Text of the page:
By the time Nidetch and the Lipperts decided to sell the company to H.J. Heinz Co. in 1978, it fetched about $71 million.

Today, though, Nidetch lives simply. In a 2009 autobiography, “The Jean Nidetch Story,” she said, simply, “I’m not a millionaire anymore.” Asked by a reporter recently, she said “Maybe I am, I don’t know.”

Though she has slowed a bit from her younger years, Nidetch is still feisty as ever, and is blunt when she boils down her advice to dieters: “Drop the damn fork!” she says.

Nidetch, who is twice divorced, still maintains a touch of glamour from her higher-profile days, dying her wavy hair blonde and wearing gold hoop earrings, a frilly red shirt and a white sweater on a recent visit. And she still keeps her weight steady, stepping on the scale regularly to make sure she’s on target. She most recently weighed in at 142 pounds, precisely the goal weight she reached in 1962.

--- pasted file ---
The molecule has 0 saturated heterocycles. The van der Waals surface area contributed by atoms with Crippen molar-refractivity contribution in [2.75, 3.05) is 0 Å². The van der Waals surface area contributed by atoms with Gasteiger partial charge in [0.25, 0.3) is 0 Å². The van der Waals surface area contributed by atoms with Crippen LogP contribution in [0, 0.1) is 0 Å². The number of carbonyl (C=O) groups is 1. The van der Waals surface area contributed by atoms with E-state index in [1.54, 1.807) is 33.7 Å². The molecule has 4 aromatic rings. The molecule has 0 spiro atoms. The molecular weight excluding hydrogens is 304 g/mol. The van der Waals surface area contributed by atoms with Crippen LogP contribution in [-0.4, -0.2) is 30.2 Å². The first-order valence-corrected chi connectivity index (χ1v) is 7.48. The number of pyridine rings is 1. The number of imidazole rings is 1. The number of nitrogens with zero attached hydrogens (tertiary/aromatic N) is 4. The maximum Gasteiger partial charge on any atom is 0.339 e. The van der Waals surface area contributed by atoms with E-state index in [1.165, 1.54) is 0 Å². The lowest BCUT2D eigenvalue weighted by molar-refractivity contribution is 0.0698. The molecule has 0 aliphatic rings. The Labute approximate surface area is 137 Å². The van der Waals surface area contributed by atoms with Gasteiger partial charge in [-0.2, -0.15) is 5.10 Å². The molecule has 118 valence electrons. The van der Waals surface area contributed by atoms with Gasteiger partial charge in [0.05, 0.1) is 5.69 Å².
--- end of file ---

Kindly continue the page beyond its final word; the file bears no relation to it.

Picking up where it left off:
She does allow some exceptions at her age. She drinks regular soda, not diet, because her doctor warned her away from artificial sweeteners. Much of the Weight Watchers-unfriendly foods in her house, she says, were brought by her son David and go untouched.

“Sometimes I have trouble getting her to eat,” he said.

Nidetch says she doesn’t even crave the foods she once did, but that even if she did, she wouldn’t touch them. “When you’ve reach my age,” she said, “you’ve already decided how you want to live.”

As for breakfast, that most important meal of the day, which Nidetch always told her followers to make sure they ate? She skips it now, opting to rise late and start her day with lunch.

Kirchhoff gasps when told, but admits she’s allowed some leniency.

“At 87,” Nidetch said, “you have a right to sleep.”